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Maximising shelf-life of Chinese waterchestnut [Eleocharis dulcis (Burm. F.) Hensch]

Maximising shelf-life of Chinese waterchestnut [Eleocharis dulcis (Burm. F.) Hensch]
Kleinhenz, V.; Tomkins, B.; Mason, K.; Frisina, C.; Lodge, G.; Midmore, D. J., 1999
In: 1999 Australasian Postharvest Conference, 4-8 October 1999, Waitangi, New Zealand


Maximising shelf-life of Chinese waterchestnut [Eleocharis dulcis (Burm. F.) Hensch]

MAXIMISING SHELF-LIFE OF CHINESE WATERCHESTNUT [ELEOCHARIS DULCIS (BURM. F.) HENSCH]

 

 

V. Kleinhenz1, B. Tomkins2, K. Mason2, C. Frisina2, G. Lodge3 and D.J. Midmore1

 

1Central Queensland University, Plant Sciences Group, Bruce Highway, North Rockhampton, Qld 4702, Australia (v.kleinhenz@cqu.edu.au)

2Institute for Horticultural Development, Private Bag 15 South Eastern Mail Centre, Vic 3176, Australia

3Eco-lodge-ic, 1360 Bayunga Rd, Dhurringile, Vic 3160, Australia

 

 

A traditional Chinese vegetable in Asia, Chinese waterchestnut [Eleocharis dulcis (Burm. f.) Hensch] is a new emerging primary industry with potential for export from the Australasian region. Postharvest storage protocols are sought by farmers to extend the shelf-life and thereby improve availability to markets over time. During 1997 to 1999, we studied the effects of open storage, two packing materials and two different storage temperatures on transpiration, respiration, and external and internal quality of waterchestnuts.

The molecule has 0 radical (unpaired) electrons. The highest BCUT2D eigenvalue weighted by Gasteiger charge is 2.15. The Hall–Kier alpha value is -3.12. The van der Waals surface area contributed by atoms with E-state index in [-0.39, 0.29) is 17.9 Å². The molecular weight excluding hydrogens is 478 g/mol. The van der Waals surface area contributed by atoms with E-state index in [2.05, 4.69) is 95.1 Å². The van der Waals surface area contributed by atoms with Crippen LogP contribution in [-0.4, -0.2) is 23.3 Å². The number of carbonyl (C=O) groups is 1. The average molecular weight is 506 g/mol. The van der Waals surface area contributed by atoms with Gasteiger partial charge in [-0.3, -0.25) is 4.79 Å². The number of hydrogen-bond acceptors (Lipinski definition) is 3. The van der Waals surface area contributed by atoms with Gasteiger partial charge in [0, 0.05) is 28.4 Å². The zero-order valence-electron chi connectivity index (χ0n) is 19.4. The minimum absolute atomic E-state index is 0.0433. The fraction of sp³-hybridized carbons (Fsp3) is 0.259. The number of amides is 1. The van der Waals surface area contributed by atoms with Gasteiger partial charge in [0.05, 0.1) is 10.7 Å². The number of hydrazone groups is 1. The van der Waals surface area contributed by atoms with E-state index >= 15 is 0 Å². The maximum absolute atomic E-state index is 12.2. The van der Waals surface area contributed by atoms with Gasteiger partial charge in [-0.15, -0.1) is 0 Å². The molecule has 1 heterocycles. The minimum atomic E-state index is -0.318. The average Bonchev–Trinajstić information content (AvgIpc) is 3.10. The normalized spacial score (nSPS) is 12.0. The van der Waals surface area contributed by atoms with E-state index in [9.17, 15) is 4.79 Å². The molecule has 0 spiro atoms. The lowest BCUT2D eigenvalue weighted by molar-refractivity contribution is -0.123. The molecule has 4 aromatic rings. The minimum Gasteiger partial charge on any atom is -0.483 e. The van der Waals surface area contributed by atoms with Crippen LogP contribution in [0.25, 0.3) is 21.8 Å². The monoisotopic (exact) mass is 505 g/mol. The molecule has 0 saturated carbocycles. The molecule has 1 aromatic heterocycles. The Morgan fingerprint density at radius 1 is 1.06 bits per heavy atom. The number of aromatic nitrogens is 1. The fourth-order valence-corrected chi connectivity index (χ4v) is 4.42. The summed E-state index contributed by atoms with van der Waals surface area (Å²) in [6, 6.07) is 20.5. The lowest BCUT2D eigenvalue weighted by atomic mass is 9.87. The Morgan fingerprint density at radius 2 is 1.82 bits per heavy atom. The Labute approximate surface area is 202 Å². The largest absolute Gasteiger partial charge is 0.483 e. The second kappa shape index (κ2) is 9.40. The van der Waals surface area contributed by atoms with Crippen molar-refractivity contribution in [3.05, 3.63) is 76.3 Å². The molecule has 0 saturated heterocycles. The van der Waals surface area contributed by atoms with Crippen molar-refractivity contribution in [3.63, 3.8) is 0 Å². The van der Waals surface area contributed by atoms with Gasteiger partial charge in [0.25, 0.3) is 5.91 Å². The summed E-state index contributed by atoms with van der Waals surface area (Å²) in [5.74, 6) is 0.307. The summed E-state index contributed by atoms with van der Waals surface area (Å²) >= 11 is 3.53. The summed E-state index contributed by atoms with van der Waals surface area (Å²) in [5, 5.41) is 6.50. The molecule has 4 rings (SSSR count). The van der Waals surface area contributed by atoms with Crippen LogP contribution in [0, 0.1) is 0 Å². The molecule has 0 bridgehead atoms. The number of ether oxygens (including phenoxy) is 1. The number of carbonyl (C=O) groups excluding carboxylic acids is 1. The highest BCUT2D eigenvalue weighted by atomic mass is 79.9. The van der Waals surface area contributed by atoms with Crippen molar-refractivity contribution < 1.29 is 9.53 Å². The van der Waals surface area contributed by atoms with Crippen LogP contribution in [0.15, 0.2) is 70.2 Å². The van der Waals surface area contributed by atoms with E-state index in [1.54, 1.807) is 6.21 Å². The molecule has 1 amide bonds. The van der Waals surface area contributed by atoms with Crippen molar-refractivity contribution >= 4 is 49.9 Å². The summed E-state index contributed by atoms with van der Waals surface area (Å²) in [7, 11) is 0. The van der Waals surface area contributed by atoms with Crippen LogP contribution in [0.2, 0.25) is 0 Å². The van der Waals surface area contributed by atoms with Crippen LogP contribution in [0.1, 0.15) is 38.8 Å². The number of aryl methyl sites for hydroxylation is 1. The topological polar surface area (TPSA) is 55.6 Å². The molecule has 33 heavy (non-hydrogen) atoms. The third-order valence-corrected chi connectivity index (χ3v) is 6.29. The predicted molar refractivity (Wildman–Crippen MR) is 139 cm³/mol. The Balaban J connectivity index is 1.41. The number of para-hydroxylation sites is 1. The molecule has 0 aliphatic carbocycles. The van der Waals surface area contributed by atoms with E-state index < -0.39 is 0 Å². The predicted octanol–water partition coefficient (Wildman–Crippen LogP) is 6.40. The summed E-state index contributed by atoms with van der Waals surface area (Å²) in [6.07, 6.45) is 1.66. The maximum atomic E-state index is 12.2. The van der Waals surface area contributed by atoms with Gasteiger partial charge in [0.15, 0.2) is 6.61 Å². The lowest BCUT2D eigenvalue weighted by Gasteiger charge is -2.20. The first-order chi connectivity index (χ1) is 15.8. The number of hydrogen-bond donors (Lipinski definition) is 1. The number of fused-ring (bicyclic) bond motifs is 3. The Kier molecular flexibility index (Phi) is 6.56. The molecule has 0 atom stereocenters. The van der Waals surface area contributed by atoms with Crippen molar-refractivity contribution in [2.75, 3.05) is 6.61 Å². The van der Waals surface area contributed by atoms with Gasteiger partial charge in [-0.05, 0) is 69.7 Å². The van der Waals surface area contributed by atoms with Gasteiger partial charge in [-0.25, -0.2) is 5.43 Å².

In contrast to open storage where corms lost about five percent of their fresh weight in one week, high-humidity storage in both materials [low-density polyethylene (LDPE) Snap-lock bags, and perforated high relative humidity (HRM) Long-life bags] reduced transpirational weight loss to about 0.5-2.5 percent within six months. Average weight loss across these materials was about 0.5-3.0 percent when stored at average 1 C and 9 C, respectively. Compared with other horticultural crops the measured respiration rate which did not exceed 1.2 ml CO2 kg-1 h-1, can be considered low to very low. Therefore, vacuum packaging might be suitable for waterchestnuts. Higher storage temperature reduced loss in visual quality as indicated by discolouration of the internal flesh but increased infection by fungal microorganisms. In contrast to potato where loss of quality is associated with sweetening, high contents of total soluble solids (TSS) are an indicator of good internal quality in waterchestnut. TSS significantly increased over 3-4 months storage, particularly under the lower storage temperature. This might have been entirely due to low-temperature sweetening with a critical temperature above 9 C.

 

 

For maximising shelf life of Chinese waterchestnuts, we recommend high-humidity storage for 3-4 months at a low temperature but safely above freezing.